The White Sox have made it clear they think playoff competition is right around the corner, and they place that faith squarely on the shoulders of Chris Sale (which seems reasonable), Jose Quintana (who doesn’t enjoy him?), John Danks (that’s a surgically repaired shoulder), the very raw Andre Rienzo (or eventually Erik Johnson) and Hector Santiago.
Santiago’s got the results part down, since he has a 3.14 ERA in 111.2 innings since coming in from the bullpen, which has been a surprising and welcome leap forward from his work as a reliever, where his career ERA is 3.62. The importance of drawing the distinction is that he hasn’t become magically worlds better since moving.
–As a starter this season, hitters are batting .231/.327/.389 against him.
–As a reliever for his career, hitters are batting .221/.338/.373 against him.
You can pick up a lot from just this. Santiago misses a lot of bats, so it’s hard to square him up for crucial hits, but he’ll put himself in plenty of tight situations by putting on lots of baserunners. Also, when there is contact, it’s pretty loud.
For someone as reliant on strikeouts as Santiago, he’s basically a fastball-changeup guy, with a cadre of breaking balls that act either as show-me pitches, or like his screwball, are not consistent enough to be relied on as part of his arsenal on a night-to-night basis (Keep in mind, that every crap breaking pitch looks a little bit like a poorly-located changeup in the Pitch FX system).
That removes the stress of contemplating what Hector’s future will be if he throws even 15 screwballs per night, but also explains why he stagnated in the lower minors until his velocity jumped, why he’s not uniquely effective against left-handers and why concern about the Sox’ lefty-heavy staff is pointless if there’s no discussion of how each one gets outs.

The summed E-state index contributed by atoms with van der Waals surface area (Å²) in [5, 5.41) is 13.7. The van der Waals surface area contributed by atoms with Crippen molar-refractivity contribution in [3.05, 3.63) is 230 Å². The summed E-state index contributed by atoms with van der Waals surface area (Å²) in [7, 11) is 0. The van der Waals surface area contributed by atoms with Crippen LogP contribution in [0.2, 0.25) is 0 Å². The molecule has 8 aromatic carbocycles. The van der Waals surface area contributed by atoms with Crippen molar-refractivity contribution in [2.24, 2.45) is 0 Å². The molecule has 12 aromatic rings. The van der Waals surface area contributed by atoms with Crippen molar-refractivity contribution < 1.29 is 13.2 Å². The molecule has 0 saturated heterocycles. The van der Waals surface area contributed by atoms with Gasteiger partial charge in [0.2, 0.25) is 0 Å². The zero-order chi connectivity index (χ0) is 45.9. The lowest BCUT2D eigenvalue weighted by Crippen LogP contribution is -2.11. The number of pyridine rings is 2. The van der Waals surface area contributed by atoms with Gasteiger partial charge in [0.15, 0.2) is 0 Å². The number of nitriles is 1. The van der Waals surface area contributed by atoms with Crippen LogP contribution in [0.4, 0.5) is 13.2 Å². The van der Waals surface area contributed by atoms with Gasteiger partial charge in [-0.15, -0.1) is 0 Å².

The issue I have been dancing around for 300 words now, is that every run estimator worth its salt says Hector’s ERA should be a full run worse than it is at the moment, which would likely place him in a situation where he’s looking over his shoulder at Erik Johnson rather than Rienzo. Plenty of men have found a way to defy statistical models for significant stretches, but the onus is on them to prove they’re capable and that their formula for defying expectations is reliable.
He’s stranding 79.3% of his baserunners as a starter, which is important since he allows a lot of baserunners. The league-average rate is around 73%, but high-strikeout pitchers can tweak that figure in their favor, and Hector does a fair bit more
While Hector isn’t one for generating a lot of weak contact, he has been generating a large amount of useless outs with runners on. White Sox defense caveats aside, an infield pop-up is basically an automatic out in the major leagues and it doesn’t advance runners. It’s effectively a less-impressive strikeout. Since moving to the rotation, 14.9% of contact against Santiago has been infield flies, compared to the league-average of 9.6% and the abnormality of Santiago not generating a single pop-up coming out of the bullpen. When there are runners in scoring position, that rate jumps to 18.2%. The pop-ups seem like a reasonable by-product of someone who works up in the zone with above-average velocity from the left side.
But it sometimes seems like Santiago is better off working with runners on. Along with the pop-ups, the strikeout rate goes up too. Reducing his margin for error is fine since his deceptive little whip delivery gives him the fifth-lowest zone-contact rate in baseball for pitchers with over 110 innings. When Hector’s in the zone, he’s golden, so it’s fun to imagine what would happen if ever stayed there.
White Sox Lineup:
Hector Santiago, SP
Red Sox Lineup:
1. Jacoby Ellsbury – CF
2. Shane Victorino – RF
3. Dustin Pedroia – 2B
4. David Ortiz – DH
5. Jonny Gomes – LF
6. Mike Napoli – 1B
7. Jarrod Saltalamacchia – C
8. Stephen Drew – SS
9. Will Middlebrooks – 3B
Ryan Dempster, SP
Where to Watch: 6:10 pm CT on CSN Chicago and NESN
Follow James Fegan on Twitter @JRFegan